I have been using Martin Brungard's Bru'n Water spreadsheet to build up my water profiles from distilled water. This has worked very well for the dozen or so ales I've made. This weekend, I'll be brewing a Maibock (my first lager), and I'm not sure which water profile to aim for. The "yellow malty", "yellow balanced", "amber malty", and "amber balanced" sound close, but I'm not sure which one is the best fit. Also, there is an "american lager" profile, but no other lager-specific profiles. So, my question is, what water profile should I use? If it makes any difference, I'm using the Angel Wings all-grain recipe from Brewing Classic Styles.
I've not brewed a maibock, but I've brewed plenty of Munich Helles which the BJCP says the maibock is a stronger version of. Since it's a malt-forward style, mostly on account of the large amount of malt and proportinally less hops.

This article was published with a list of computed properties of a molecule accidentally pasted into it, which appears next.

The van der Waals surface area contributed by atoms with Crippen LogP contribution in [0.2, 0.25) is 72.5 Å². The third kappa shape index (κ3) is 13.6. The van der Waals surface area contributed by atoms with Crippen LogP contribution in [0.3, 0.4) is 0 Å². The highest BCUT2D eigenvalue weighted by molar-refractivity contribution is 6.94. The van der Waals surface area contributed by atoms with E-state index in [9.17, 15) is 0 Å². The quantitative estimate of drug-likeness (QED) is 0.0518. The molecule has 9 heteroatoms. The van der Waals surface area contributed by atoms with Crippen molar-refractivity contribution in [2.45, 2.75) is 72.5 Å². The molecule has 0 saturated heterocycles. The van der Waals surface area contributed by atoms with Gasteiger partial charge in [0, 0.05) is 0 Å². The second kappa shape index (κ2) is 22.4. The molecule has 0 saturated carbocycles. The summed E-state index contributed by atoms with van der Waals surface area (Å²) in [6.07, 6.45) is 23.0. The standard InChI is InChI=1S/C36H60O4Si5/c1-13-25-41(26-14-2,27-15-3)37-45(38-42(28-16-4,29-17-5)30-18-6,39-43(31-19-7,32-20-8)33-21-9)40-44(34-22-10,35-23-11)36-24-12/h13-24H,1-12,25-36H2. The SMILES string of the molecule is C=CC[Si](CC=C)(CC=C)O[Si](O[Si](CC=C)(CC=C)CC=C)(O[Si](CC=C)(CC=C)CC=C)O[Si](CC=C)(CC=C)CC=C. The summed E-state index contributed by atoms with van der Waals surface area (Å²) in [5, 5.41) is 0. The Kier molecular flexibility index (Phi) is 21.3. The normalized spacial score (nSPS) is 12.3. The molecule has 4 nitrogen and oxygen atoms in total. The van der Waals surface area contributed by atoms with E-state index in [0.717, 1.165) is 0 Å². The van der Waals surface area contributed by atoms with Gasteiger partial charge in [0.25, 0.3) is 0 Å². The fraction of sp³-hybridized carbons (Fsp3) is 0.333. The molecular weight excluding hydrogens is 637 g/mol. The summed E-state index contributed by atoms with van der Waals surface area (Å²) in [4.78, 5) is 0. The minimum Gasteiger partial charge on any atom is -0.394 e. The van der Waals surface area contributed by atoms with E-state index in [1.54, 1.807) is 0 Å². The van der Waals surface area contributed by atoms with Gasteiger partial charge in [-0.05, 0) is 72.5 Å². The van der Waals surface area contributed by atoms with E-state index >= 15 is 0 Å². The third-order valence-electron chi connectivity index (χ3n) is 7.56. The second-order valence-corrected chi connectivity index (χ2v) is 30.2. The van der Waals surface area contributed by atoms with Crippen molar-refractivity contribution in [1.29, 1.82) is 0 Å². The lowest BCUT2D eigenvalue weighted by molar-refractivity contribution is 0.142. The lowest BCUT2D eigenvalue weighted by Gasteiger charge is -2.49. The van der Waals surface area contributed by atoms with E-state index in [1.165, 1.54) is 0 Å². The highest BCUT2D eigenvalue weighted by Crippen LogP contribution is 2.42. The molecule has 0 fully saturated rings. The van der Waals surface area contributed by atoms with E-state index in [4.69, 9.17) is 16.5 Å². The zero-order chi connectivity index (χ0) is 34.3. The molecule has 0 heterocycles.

I would use a neutral profile or one that accentuates the malt, and achieve the hop balance in the quantity of hops used, rather than trying to eek out more hoppiness by adding sulphates. A little carbonate may be helpful, as is typical of Munich water, to help offset the darker munich malt.
You could look-up the water profile from Einbeck north Germany, where the style originated. You'd get some authenticity points too. The reason they used the malts they did, in many cases, was to help out with controlling the pH of the mash, so by using some of those profiles, you're actually making it harder to convert in the mash. But that 'struggle' might just be what gives the beer it's character.